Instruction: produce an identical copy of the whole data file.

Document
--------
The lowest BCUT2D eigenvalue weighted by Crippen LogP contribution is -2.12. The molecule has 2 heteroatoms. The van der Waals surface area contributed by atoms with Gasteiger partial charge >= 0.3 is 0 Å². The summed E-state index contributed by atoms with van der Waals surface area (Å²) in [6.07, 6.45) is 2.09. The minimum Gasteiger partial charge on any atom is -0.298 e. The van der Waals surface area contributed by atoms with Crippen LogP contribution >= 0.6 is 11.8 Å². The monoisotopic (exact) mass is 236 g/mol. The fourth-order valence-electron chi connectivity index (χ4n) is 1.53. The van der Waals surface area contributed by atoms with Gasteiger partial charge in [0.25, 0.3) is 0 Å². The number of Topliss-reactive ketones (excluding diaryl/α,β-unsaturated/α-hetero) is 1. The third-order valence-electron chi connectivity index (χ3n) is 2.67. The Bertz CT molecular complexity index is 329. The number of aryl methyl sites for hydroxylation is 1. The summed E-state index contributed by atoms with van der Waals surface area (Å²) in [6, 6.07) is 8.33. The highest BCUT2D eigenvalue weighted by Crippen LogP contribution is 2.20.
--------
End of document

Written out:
The lowest BCUT2D eigenvalue weighted by Crippen LogP contribution is -2.12. The molecule has 2 heteroatoms. The van der Waals surface area contributed by atoms with Gasteiger partial charge >= 0.3 is 0 Å². The summed E-state index contributed by atoms with van der Waals surface area (Å²) in [6.07, 6.45) is 2.09. The minimum Gasteiger partial charge on any atom is -0.298 e. The van der Waals surface area contributed by atoms with Crippen LogP contribution >= 0.6 is 11.8 Å². The monoisotopic (exact) mass is 236 g/mol. The fourth-order valence-electron chi connectivity index (χ4n) is 1.53. The van der Waals surface area contributed by atoms with Gasteiger partial charge in [0.25, 0.3) is 0 Å². The number of Topliss-reactive ketones (excluding diaryl/α,β-unsaturated/α-hetero) is 1. The third-order valence-electron chi connectivity index (χ3n) is 2.67. The Bertz CT molecular complexity index is 329. The number of aryl methyl sites for hydroxylation is 1. The summed E-state index contributed by atoms with van der Waals surface area (Å²) in [6, 6.07) is 8.33. The highest BCUT2D eigenvalue weighted by Crippen LogP contribution is 2.20.